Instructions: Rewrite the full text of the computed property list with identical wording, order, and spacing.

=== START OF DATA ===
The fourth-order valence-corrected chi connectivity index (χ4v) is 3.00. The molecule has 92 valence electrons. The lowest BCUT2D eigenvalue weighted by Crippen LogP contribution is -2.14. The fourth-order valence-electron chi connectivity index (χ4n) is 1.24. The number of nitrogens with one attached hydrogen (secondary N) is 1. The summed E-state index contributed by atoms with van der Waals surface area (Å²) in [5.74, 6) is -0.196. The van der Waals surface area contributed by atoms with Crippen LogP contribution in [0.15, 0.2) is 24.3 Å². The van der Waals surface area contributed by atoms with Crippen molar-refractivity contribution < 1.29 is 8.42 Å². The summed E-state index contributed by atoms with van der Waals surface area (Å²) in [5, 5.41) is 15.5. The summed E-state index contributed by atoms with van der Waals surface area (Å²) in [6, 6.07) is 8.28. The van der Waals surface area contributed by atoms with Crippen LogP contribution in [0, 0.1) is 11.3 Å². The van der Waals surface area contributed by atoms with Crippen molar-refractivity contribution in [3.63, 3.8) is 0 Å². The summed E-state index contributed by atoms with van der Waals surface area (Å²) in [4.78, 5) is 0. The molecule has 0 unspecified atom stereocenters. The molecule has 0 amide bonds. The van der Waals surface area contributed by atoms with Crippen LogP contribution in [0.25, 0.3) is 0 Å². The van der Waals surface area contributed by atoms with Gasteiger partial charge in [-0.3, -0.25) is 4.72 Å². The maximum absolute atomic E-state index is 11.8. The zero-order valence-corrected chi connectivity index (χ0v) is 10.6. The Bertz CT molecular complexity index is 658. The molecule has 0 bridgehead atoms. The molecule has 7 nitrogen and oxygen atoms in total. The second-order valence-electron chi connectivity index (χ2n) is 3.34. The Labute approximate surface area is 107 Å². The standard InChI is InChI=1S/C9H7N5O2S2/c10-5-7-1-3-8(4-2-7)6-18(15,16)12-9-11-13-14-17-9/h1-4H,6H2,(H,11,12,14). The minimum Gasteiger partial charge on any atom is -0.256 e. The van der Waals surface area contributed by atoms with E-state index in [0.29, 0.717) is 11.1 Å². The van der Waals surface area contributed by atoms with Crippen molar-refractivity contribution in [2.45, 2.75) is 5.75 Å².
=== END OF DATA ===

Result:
The fourth-order valence-corrected chi connectivity index (χ4v) is 3.00. The molecule has 92 valence electrons. The lowest BCUT2D eigenvalue weighted by Crippen LogP contribution is -2.14. The fourth-order valence-electron chi connectivity index (χ4n) is 1.24. The number of nitrogens with one attached hydrogen (secondary N) is 1. The summed E-state index contributed by atoms with van der Waals surface area (Å²) in [5.74, 6) is -0.196. The van der Waals surface area contributed by atoms with Crippen LogP contribution in [0.15, 0.2) is 24.3 Å². The van der Waals surface area contributed by atoms with Crippen molar-refractivity contribution < 1.29 is 8.42 Å². The summed E-state index contributed by atoms with van der Waals surface area (Å²) in [5, 5.41) is 15.5. The summed E-state index contributed by atoms with van der Waals surface area (Å²) in [6, 6.07) is 8.28. The van der Waals surface area contributed by atoms with Crippen LogP contribution in [0, 0.1) is 11.3 Å². The van der Waals surface area contributed by atoms with Crippen molar-refractivity contribution in [3.63, 3.8) is 0 Å². The summed E-state index contributed by atoms with van der Waals surface area (Å²) in [4.78, 5) is 0. The molecule has 0 unspecified atom stereocenters. The molecule has 0 amide bonds. The van der Waals surface area contributed by atoms with Crippen LogP contribution in [0.25, 0.3) is 0 Å². The van der Waals surface area contributed by atoms with Gasteiger partial charge in [-0.3, -0.25) is 4.72 Å². The maximum absolute atomic E-state index is 11.8. The zero-order valence-corrected chi connectivity index (χ0v) is 10.6. The Bertz CT molecular complexity index is 658. The molecule has 0 bridgehead atoms. The molecule has 7 nitrogen and oxygen atoms in total. The second-order valence-electron chi connectivity index (χ2n) is 3.34. The Labute approximate surface area is 107 Å². The standard InChI is InChI=1S/C9H7N5O2S2/c10-5-7-1-3-8(4-2-7)6-18(15,16)12-9-11-13-14-17-9/h1-4H,6H2,(H,11,12,14). The minimum Gasteiger partial charge on any atom is -0.256 e. The van der Waals surface area contributed by atoms with E-state index in [0.29, 0.717) is 11.1 Å². The van der Waals surface area contributed by atoms with Crippen molar-refractivity contribution in [2.45, 2.75) is 5.75 Å².